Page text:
I went into that movie sort of blind - I might have read the description of it when looking at stuff for NYAFF, but hadn't really reached it in the Fantasia program, so when the movie started, I actually thought that Xu Jiao was somewhat older - like 19 or 20 - and was kind of surprised when it became a movie about kids. Kind of not what I was expecting at 9:40pm on Sunday, really, especially since this one is not just about kids, but pretty suitable for them as well. As I mention in the EFC review, the one potentially objectionable thing in it is handled maturely in-story.

One other comparison that I wanted to mention here even though I consciously tried hard to avoid it in the review was to recent critical darling Moonrise Kingdom, although maybe I would have gotten a few more hits if I said something semi-inflamatory there. You know, like how there's a great deal of overlap between the movies, only Starry Starry Night had actual kids instead of Wes Anderson quirkbots and adults who seem to be playing their characters rather than being less well-developed gags. An exaggeration, of course, and I did rather like Moonrise Kingdom, but I do think Night is in many ways a lot more human than Anderson's movie, and wish it was getting the same sort of release.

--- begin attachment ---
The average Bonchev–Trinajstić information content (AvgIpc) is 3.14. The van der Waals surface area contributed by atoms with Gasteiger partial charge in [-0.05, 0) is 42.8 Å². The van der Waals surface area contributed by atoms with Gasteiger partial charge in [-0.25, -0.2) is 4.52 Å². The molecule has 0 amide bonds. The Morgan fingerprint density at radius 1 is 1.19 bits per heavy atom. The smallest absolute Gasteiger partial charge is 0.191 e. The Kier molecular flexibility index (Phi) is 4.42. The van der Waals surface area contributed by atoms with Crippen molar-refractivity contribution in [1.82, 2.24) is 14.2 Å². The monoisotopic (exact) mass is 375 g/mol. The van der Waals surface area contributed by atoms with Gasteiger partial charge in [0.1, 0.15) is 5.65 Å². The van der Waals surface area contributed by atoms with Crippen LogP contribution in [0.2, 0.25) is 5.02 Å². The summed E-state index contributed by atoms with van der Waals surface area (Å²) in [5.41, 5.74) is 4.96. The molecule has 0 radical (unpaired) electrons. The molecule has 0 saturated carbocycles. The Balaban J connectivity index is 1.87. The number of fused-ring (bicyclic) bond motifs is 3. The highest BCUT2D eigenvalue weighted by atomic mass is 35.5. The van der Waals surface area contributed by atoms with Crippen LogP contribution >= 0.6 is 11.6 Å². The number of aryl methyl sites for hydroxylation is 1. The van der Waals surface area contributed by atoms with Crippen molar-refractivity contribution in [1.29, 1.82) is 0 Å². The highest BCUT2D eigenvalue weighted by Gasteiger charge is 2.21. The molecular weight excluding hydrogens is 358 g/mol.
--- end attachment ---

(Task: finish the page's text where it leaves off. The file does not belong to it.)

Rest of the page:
The Haunting of Julia (Full Circle)

* * * ½ (out of four)
Seen 22 July 2012 in Concordia University Theatre J.A. de Seve (Fantasia 2012: House of Psychotic Women, video)